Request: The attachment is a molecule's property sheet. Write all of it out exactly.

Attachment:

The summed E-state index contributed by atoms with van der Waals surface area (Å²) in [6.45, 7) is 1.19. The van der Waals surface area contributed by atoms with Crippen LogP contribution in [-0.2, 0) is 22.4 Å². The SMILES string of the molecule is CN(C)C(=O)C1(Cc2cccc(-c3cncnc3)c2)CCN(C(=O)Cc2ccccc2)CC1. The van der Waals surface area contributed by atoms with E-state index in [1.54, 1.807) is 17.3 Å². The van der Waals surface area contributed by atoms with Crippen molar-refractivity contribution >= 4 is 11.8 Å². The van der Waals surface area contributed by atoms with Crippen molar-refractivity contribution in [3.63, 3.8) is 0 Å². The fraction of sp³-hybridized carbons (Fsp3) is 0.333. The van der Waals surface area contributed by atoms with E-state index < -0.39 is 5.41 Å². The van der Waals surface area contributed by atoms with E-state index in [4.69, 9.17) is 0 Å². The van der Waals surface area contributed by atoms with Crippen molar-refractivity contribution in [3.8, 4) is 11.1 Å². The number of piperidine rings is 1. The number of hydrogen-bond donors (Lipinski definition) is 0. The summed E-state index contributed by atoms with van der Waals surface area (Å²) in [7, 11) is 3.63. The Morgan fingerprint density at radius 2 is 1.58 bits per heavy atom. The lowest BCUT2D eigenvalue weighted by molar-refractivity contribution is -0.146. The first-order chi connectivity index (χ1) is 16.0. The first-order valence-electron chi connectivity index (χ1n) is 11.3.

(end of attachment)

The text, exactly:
The summed E-state index contributed by atoms with van der Waals surface area (Å²) in [6.45, 7) is 1.19. The van der Waals surface area contributed by atoms with Crippen LogP contribution in [-0.2, 0) is 22.4 Å². The SMILES string of the molecule is CN(C)C(=O)C1(Cc2cccc(-c3cncnc3)c2)CCN(C(=O)Cc2ccccc2)CC1. The van der Waals surface area contributed by atoms with E-state index in [1.54, 1.807) is 17.3 Å². The van der Waals surface area contributed by atoms with Crippen molar-refractivity contribution >= 4 is 11.8 Å². The van der Waals surface area contributed by atoms with Crippen molar-refractivity contribution in [3.63, 3.8) is 0 Å². The fraction of sp³-hybridized carbons (Fsp3) is 0.333. The van der Waals surface area contributed by atoms with E-state index < -0.39 is 5.41 Å². The van der Waals surface area contributed by atoms with E-state index in [4.69, 9.17) is 0 Å². The van der Waals surface area contributed by atoms with Crippen molar-refractivity contribution in [3.8, 4) is 11.1 Å². The number of piperidine rings is 1. The number of hydrogen-bond donors (Lipinski definition) is 0. The summed E-state index contributed by atoms with van der Waals surface area (Å²) in [7, 11) is 3.63. The Morgan fingerprint density at radius 2 is 1.58 bits per heavy atom. The lowest BCUT2D eigenvalue weighted by molar-refractivity contribution is -0.146. The first-order chi connectivity index (χ1) is 16.0. The first-order valence-electron chi connectivity index (χ1n) is 11.3.